Mr. Breitenbach: “Okay.”
Ms. Anderson: “– before I signed that cover note.”
“The Page FISA application relied heavily on allegations made in the so-called Steele dossier paid for by Hillary Clinton’s 2016 presidential campaign and the Democratic National Committee.
“At the time of the FISA application, none of these allegations had been verified or validated by the FBI when they were presented to the FISA court in support of probable cause, and the Steele dossier remains unverified to this day.”
The House Intelligence Committee noted that “Deputy FBI Director McCabe testified before the Committee in December 2017 that no surveillance warrant would have been sought from the FISC without the Steele dossier information.”
“Anderson admitted that the Page FISA process was handled outside of normal procedures, receiving early approvals from leadership officials at both the FBI and DOJ—including Deputy FBI Director Andrew McCabe and Deputy Attorney General Sally Yates—prior to the document reaching her desk:
Ms. Anderson: “In this particular case, I’m drawing a distinction because my boss and my boss’ boss had already reviewed and approved this application. And, in fact, the Deputy Attorney General, who had the authority to sign the application, to be the substantive approver on the FISA application itself, had approved the application. And that typically would not have been the case before I did that. Before, I would usually sign the cover note on the FISA application.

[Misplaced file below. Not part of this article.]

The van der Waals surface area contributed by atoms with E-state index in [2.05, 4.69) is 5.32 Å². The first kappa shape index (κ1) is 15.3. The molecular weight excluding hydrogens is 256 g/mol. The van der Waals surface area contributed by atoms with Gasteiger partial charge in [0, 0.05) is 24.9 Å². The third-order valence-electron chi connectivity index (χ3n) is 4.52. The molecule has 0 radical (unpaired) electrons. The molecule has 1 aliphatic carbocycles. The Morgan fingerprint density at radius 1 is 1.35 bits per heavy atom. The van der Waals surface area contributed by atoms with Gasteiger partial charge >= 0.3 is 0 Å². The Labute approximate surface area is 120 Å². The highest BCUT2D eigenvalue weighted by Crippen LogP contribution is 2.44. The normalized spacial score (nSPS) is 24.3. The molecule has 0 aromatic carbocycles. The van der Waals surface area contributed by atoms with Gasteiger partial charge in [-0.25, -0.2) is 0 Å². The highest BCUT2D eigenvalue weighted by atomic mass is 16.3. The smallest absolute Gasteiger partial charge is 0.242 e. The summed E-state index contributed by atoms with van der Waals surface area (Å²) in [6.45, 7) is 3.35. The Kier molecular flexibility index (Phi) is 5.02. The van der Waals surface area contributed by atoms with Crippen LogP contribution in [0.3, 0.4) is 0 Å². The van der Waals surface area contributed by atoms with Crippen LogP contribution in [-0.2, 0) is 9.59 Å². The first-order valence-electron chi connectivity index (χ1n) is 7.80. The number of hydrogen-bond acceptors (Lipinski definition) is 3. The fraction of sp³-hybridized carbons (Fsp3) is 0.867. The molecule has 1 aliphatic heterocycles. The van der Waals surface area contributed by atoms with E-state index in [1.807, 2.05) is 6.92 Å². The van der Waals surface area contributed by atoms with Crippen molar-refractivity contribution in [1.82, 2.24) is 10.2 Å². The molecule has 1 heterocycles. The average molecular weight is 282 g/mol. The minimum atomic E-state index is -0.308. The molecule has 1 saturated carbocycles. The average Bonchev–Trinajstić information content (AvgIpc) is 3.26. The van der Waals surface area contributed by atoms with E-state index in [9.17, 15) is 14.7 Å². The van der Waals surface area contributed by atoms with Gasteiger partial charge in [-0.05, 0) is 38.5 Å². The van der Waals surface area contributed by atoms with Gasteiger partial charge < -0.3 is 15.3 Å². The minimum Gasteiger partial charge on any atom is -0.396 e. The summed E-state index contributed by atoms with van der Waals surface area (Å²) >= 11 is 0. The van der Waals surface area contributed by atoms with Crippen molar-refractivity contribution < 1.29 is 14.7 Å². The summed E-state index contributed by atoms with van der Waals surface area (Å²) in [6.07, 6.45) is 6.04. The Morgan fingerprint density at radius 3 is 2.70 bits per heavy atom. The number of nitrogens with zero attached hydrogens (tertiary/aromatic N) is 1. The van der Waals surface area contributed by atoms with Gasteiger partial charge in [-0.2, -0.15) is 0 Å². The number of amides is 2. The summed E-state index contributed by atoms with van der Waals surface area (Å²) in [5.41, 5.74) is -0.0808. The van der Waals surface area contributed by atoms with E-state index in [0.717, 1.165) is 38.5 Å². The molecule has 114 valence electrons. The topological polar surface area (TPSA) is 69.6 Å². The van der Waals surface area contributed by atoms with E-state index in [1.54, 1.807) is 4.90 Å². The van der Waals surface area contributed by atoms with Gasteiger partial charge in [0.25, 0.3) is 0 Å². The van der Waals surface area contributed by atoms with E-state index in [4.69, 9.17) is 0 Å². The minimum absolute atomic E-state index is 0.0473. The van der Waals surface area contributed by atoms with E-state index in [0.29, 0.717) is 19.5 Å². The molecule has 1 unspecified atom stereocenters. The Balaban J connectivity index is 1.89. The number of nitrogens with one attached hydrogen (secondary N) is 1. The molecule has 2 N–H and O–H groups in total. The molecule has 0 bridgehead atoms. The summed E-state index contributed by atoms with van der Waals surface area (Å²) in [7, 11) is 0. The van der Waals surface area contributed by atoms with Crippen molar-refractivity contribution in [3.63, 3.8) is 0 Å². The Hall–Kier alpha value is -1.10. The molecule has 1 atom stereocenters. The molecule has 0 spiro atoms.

“So this one was handled a little bit differently in that sense, in that it received very high-level review and approvals — informal, oral approvals — before it ever came to me for signature. And so, in this particular case, I wouldn’t view it as my role to second-guess that substantive approval that had already been given by the Deputy Director and by the Deputy Attorney General in this particular instance.”
When asked to describe the attention the FISA application received from FBI and DOJ leadership, Anderson testified the “Deputy Director was involved in reviewing the FISA line by line. The Deputy Attorney General over on the DOJ side of the street was similarly involved, as I understood, reviewing the FISA application line by line.”
Anderson said her boss, FBI General Counsel James Baker, in the Page FISA review process was “one of the Nation’s leading experts on FISA…one of the best people you could possibly consult about what was contained within the FISA application.”
Anderson claimed that Baker had “personally reviewed and made edits to the FISA.”
“According to Baker’s Oct. 3, 2018, testimony, he had only read a small portion of the Page FISA and specifically did not review the underlying Woods Procedure file, which provided documentation for the accuracy of facts represented in the FISA application:
Rep. Meadows: “And did you read the whole Carter Page FISA application?”
James Baker: “I — my recollection is that I read the factual part of the initiation of the Carter Page FISA. I am not going to say I read –“